As an employer (or employee...), what rights do pregnant employees have? Are you not sure how to deal with time off for your employees? Our brief checklist should help.
1. Sick Leave
-? Pregnant employees have the same rights to paid sick leave as all other employees (apart from the last four weeks of pregnancy). If an employee is ill during their pregnancy, they should still follow their employer?s normal sickness reporting procedures. If they qualify, they will be entitled to Statutory Sick Pay (SSP). If the employer normally pays sick pay, over and above SSP, this also requires to be paid.
-? Employers should record any pregnancy-related sickness absence separately from other sick leave, so that pregnancy-related sickness absence is not used as a reason for disciplinary action, dismissal or redundancy.
2. Ante-natal appointments
- ?Pregnant employees have the right to paid time off to attend antenatal care appointments. Antenatal care covers not only medical examinations but also relaxation classes and parentcraft classes. Employers should not unreasonably refuse requests of this nature.
- ?The right to time off only applies if the appointment is advised by a midwife, health visitor or registered medical practitioner. Employers are therefore entitled to ask for evidence of antenatal appointments (i.e. appointment cards or letters from midwife/GP etc.) with the exception of the first appointment.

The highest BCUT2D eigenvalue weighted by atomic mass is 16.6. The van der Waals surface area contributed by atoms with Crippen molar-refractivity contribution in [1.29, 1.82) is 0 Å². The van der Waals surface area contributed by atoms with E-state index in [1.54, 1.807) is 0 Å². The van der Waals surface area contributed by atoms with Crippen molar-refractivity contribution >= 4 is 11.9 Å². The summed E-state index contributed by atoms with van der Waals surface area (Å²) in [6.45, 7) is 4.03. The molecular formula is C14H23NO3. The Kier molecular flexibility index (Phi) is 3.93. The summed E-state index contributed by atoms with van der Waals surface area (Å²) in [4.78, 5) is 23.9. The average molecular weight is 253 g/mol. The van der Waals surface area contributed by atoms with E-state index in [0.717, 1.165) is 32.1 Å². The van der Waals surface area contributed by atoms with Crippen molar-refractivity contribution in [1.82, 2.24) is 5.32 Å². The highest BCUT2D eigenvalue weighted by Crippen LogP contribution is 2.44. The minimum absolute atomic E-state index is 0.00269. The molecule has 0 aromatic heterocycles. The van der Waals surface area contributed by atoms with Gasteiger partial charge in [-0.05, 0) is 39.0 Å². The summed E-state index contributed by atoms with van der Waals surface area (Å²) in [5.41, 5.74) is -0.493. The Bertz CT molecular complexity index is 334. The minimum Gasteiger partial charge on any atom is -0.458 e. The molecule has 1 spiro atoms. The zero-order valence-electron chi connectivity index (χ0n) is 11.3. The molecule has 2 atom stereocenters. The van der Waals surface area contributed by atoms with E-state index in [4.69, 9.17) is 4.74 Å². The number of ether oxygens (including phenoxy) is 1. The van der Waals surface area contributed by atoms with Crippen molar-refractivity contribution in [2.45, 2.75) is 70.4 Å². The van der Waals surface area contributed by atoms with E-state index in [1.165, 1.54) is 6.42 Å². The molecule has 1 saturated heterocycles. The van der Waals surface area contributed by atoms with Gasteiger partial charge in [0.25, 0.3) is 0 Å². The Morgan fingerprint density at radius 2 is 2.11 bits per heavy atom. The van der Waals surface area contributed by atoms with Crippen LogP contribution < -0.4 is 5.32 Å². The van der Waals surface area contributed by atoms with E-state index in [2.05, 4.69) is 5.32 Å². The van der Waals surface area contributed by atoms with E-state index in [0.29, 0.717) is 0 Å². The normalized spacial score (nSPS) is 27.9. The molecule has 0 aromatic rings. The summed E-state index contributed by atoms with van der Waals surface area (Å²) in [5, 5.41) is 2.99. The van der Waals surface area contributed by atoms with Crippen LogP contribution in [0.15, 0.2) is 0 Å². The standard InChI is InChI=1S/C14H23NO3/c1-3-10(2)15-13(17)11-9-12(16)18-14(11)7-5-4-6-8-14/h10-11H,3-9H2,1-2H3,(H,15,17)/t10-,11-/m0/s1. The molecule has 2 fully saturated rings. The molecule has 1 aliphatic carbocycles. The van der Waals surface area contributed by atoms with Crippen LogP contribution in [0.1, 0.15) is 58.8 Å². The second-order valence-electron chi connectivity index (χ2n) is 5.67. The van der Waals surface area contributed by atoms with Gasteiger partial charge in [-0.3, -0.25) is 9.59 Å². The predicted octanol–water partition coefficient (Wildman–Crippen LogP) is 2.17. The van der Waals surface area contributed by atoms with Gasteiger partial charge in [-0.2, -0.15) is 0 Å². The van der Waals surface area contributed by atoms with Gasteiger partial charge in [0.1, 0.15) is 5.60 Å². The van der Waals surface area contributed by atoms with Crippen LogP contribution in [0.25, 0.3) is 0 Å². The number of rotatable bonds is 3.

- ?Pregnant employees must be paid their normal hourly rate during the period of time off for antenatal care.
3. Maternity Leave
- ?It is normally up to the employee to decide when she wishes to start her maternity leave. However, if an employee is absent wholly or partly absent because of a pregnancy-related illness in the last four weeks of her pregnancy, an employer can automatically treat this as starting her maternity leave.
- ?An employee?s maternity leave and pay will start on the day after the first day of her absence from work.
A pregnant employee could bring an unlawful discrimination and/or unfair dismissal claim to a tribunal against an employer if they:
- dismiss her or treat her unfairly because she tried to exercise her right to time off for antenatal care
- refuse to pay her sick leave because she is off with a pregnancy-related illness
- unreasonably refuse her time off for antenatal care
- deny her normal rate of pay as a result of attending an antenatal appointment
If you need advice on maternity issues please get in touch with our employment team.